There are also online communities and social media pages that can connect you to families of children with autism who share your struggles.

Manage your expectations

Jessica says, “I think it’s key that parents of children with autism let go of expectations, especially typical timelines.” She adds, “Trying to ‘catch your child up’ and putting pressure on your child and yourself to meet these random deadlines is brutal on a relationship. It’s hard on your mental wellness (as well as your child’s).”

The Longs live by their calendar. Still, they have a hard time making all the appointments their son could have. They have learned to do the best they can. Early interventions and therapies are important. So is taking time to be together as a family.

Jessica adds, “While it is important to seek and comply with all early intervention work, it will take time. Your kid will always be a little different. Love her twice as much. She is probably trying 10 times as hard to do half as much as the average kid. He needs your love and support more than anything any teacher, doctor, or specialist can give him.”

Resources

Autism Awareness Centre Inc.
https://autismawarenesscentre.com/shop/a-through-c/autism-in-the-family-caring-and-coping-together/.

“Explaining Autism,” Sesame Street in Communities
https://sesamestreetincommunities.org/topics/autism/?utm_source=google&utm_medium=cpc&utm_term=parentingachildwithautism&utm_content=AutismParents&utm_campaign=SSIC2017.

“Divorce, Custody, and ASD,” Car Autism Roadmap
www.carautismroadmap.org/divorce-custody-and-asd/

By Jennifer Brick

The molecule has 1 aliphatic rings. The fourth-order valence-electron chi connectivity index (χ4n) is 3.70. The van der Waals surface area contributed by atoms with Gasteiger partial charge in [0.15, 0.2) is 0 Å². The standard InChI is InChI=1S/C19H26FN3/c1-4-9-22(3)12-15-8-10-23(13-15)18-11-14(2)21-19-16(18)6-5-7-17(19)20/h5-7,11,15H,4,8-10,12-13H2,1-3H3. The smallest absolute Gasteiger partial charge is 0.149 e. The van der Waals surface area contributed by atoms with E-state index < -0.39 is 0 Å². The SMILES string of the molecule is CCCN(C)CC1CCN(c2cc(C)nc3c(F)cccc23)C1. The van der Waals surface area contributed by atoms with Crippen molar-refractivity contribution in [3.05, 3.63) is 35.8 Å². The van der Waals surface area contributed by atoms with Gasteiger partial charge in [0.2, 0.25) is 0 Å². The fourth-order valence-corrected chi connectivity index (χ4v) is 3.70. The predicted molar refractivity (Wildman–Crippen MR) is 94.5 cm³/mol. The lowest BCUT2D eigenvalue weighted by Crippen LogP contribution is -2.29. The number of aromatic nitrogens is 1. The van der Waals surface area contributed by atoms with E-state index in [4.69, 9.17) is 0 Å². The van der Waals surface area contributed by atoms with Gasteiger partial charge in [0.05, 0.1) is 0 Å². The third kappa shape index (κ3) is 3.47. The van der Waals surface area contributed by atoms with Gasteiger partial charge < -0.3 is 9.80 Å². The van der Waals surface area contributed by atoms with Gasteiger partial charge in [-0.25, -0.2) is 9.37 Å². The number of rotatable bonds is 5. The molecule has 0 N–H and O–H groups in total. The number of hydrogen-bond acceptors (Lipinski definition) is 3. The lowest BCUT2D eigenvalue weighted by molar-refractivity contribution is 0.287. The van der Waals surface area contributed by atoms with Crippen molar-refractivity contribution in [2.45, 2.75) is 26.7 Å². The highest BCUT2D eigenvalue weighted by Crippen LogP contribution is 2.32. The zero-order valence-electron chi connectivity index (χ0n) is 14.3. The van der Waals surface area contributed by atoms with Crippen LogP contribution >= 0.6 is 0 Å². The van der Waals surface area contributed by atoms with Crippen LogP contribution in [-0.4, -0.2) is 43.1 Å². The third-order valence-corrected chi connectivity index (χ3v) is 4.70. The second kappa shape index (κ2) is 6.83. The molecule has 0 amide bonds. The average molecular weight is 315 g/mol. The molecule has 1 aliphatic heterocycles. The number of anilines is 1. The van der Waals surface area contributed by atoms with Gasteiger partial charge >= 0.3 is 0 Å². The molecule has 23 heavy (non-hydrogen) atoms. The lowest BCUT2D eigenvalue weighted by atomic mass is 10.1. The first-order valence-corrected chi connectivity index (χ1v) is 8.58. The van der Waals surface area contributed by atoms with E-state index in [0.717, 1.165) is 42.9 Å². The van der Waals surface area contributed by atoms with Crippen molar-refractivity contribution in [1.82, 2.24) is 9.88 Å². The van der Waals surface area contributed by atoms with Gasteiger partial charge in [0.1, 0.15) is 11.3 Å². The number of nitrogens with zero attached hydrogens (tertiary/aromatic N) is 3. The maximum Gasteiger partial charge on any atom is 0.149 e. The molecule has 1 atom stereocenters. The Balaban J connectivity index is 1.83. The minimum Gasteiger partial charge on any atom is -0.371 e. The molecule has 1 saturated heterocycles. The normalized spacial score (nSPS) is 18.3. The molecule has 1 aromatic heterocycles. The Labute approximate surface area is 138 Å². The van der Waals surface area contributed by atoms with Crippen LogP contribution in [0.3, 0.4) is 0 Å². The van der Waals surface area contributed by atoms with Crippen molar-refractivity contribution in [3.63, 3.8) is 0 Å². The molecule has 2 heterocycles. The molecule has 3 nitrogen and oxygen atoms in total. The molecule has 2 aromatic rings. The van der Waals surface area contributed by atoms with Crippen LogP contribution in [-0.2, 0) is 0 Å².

Source: Jessica Long, M.Ed.; "Autism--It's a Family Thing" by Chantal Sicile-Kira, www.psychologytoday.com/blog/the-autism-advocate/201003/autism-its-family-thing; "Frequently Asked Questions," Autism Speaks, www.autismspeaks.org/what-autism/faq
Reviewed by Teresa Boussom, BCBA, National Director of Autism Services, Beacon Health Options, and Drew Pate, MD, Medical Director, Beacon Health Options

The information provided on the Achieve Solutions site, including, but not limited to, articles, quizzes, and other general information, is for informational purposes only and should not be treated as medical, health care, psychiatric, psychological or behavioral health care advice. Nothing contained on the Achieve Solutions site is intended to be used for medical diagnosis or treatment or as a substitute for consultation with a qualified health care professional. Please direct questions regarding the operation of the Achieve Solutions site to Web Feedback. If you have concerns about your health, please contact your health care provider.  ©2017 Beacon Health Options, Inc.

 

Close

  • Useful Tools

    Select a tool below

© 2017 Beacon Health Options, Inc.